Another strong entry in the series…
😀 😀 😀 😀
Two women have been murdered – the mother brutally, the daughter left posed as if she were sleeping. Psychologist Joe O’Loughlin is called in to review the case when another psychologist who had been working on it, an old student of his, reveals details of the crime to the press. It’s not clear from the differences between the two murders whether this is the work of a psychopathic killer or something more personal. But when another murder happens, linked to a series of vicious attacks, Joe begins to suspect that there’s a connection…
Meantime, Joe’s estranged wife, Julianne, has asked Joe to come and spend the summer with the family in their holiday cottage. Joe has never stopped hoping for a reconciliation so jumps at the chance, although he knows that Julianne won’t be happy that he’s got involved in another police investigation. It’s only as time passes that he will discover the reason for Julianne’s invitation.
The story is told from Joe’s perspective in the dreaded first person present tense, but at least Robotham is skilled enough to handle it well. The focus remains primarily on the investigation throughout, with Joe’s personal life forming a secondary strand.
Feeling responsible for his old student’s behaviour, Joe is driven to find the killer before there are any more victims, so he calls in his old friend Vincent Ruiz, now retired from the police, to help him investigate. They do so in the ‘old-fashioned’ way, by interviewing suspects and getting to know the background of the victims. The plotting is excellent as always – I didn’t guess the solution, but felt it made sense when revealed, though looking back I’m not sure there were enough clues for the reader to work it out.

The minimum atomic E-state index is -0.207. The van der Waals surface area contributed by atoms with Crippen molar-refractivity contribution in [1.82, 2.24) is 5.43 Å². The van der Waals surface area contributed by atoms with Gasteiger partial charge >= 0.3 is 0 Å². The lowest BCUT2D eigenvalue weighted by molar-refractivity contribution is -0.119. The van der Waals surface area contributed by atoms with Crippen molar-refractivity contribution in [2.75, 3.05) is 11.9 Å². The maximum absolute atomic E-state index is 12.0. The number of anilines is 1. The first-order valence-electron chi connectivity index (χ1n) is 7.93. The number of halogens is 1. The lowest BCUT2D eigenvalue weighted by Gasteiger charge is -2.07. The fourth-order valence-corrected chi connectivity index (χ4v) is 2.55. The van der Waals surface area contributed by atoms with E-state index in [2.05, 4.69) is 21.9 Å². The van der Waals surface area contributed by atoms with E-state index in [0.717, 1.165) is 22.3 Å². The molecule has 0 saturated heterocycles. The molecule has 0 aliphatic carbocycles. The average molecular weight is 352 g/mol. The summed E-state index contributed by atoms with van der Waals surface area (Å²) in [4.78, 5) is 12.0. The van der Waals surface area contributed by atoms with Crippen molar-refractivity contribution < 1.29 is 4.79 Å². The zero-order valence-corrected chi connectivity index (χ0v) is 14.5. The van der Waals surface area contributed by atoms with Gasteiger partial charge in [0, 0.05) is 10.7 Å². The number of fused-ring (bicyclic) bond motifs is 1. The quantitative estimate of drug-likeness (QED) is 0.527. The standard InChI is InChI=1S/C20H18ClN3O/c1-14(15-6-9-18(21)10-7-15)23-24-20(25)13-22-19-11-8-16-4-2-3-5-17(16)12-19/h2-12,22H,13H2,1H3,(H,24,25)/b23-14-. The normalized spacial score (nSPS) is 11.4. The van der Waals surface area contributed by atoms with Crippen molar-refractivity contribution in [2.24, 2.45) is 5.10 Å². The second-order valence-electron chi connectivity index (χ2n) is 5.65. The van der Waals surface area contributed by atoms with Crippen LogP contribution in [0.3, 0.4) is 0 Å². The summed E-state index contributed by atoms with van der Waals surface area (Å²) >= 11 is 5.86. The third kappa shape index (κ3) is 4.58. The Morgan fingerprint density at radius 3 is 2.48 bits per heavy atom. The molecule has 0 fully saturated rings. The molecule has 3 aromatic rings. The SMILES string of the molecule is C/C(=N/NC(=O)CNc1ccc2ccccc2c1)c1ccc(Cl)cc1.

However, as with so much modern crime fiction, the book is far too long for its content, meaning that it drags in places with the same ground being covered more than once, and it takes way too long for Joe and/or the police to work out the obvious connection between the victims. The old cliché of the protagonist’s family becoming targets is trotted out again – one can quite understand why Julianne gets a bit fed up with Joe taking on cases since every time the murderer ends up trying to kill one or all of them! In line with current trends, there’s the obligatory prologue from the mind of the killer, and in this case it’s pretty sleazy and a bit gruesome – to be honest, if this had been my first Robotham novel, I may well have abandoned it before chapter 1, but experience led me to expect, rightly, that the salacious elements wouldn’t be allowed to take over the whole book.
I also wasn’t keen on the personal story arc in this one, which becomes fairly traumatic. Robotham handles it sensitively and well, but nonetheless I’m not an enthusiast for this kind of wallowing in misery, soap opera approach to the protagonist’s life in contemporary crime.
Despite the clichéd elements, Robotham’s excellent writing always makes his books very readable and this one is no exception. Joe is an interesting and likeable protagonist, his battle with Parkinson’s disease always handled well, again never being allowed to dominate the story, and his working partnership with Ruiz is one of two equals with differing skills who respect each other. His relationships with his ex-wife and daughters always feel authentic too – he is at heart a family man, and although he and Julianne are separated, the family unit is still strong and both parents work together to give their daughters the support they need. The plot finally leads up to an exciting and scary thriller ending, but Joe never turns into an unbelievable superhero, so that it all feels perfectly credible.
So, for me, not quite the best, but still a strong entry in a series that is a long way above most contemporary crime. The plot works fine as a standalone, but to get the best out of the background story I’d recommend reading the books in order – unlike me! – starting with The Suspect.
NB This book was provided for review by the publisher, Little, Brown Book Group UK.